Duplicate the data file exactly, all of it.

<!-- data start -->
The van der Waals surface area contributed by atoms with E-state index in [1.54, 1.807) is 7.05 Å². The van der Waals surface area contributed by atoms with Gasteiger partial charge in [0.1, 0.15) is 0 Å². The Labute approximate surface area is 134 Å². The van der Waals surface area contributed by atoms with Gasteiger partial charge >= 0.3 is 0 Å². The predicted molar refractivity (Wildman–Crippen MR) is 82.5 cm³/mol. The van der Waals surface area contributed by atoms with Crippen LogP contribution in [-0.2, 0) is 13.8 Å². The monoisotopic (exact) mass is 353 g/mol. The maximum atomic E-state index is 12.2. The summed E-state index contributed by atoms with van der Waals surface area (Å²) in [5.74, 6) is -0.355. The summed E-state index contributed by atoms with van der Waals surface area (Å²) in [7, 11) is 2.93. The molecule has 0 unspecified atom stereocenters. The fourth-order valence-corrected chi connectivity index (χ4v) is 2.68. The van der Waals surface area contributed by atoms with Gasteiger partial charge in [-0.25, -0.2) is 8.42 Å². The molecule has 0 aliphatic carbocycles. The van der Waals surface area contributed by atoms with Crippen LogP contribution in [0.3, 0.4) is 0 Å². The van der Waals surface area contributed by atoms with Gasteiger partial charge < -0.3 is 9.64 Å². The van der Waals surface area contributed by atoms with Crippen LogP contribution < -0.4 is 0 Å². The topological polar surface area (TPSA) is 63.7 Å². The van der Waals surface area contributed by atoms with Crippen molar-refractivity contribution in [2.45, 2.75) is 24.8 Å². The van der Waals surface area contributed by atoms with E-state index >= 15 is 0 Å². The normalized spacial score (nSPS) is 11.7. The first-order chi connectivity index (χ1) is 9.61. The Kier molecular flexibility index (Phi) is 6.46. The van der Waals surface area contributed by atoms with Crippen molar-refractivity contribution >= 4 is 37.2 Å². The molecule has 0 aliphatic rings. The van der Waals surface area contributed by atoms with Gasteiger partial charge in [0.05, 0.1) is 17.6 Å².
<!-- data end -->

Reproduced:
The van der Waals surface area contributed by atoms with E-state index in [1.54, 1.807) is 7.05 Å². The van der Waals surface area contributed by atoms with Gasteiger partial charge in [0.1, 0.15) is 0 Å². The Labute approximate surface area is 134 Å². The van der Waals surface area contributed by atoms with Gasteiger partial charge >= 0.3 is 0 Å². The predicted molar refractivity (Wildman–Crippen MR) is 82.5 cm³/mol. The van der Waals surface area contributed by atoms with Crippen LogP contribution in [-0.2, 0) is 13.8 Å². The monoisotopic (exact) mass is 353 g/mol. The maximum atomic E-state index is 12.2. The summed E-state index contributed by atoms with van der Waals surface area (Å²) in [5.74, 6) is -0.355. The summed E-state index contributed by atoms with van der Waals surface area (Å²) in [7, 11) is 2.93. The molecule has 0 unspecified atom stereocenters. The fourth-order valence-corrected chi connectivity index (χ4v) is 2.68. The van der Waals surface area contributed by atoms with Gasteiger partial charge in [-0.25, -0.2) is 8.42 Å². The molecule has 0 aliphatic carbocycles. The van der Waals surface area contributed by atoms with Crippen LogP contribution in [0.3, 0.4) is 0 Å². The van der Waals surface area contributed by atoms with Gasteiger partial charge < -0.3 is 9.64 Å². The van der Waals surface area contributed by atoms with Crippen LogP contribution < -0.4 is 0 Å². The topological polar surface area (TPSA) is 63.7 Å². The van der Waals surface area contributed by atoms with Crippen molar-refractivity contribution in [2.45, 2.75) is 24.8 Å². The van der Waals surface area contributed by atoms with E-state index >= 15 is 0 Å². The normalized spacial score (nSPS) is 11.7. The first-order chi connectivity index (χ1) is 9.61. The Kier molecular flexibility index (Phi) is 6.46. The van der Waals surface area contributed by atoms with Crippen molar-refractivity contribution >= 4 is 37.2 Å². The molecule has 0 aliphatic rings. The van der Waals surface area contributed by atoms with Gasteiger partial charge in [0.05, 0.1) is 17.6 Å².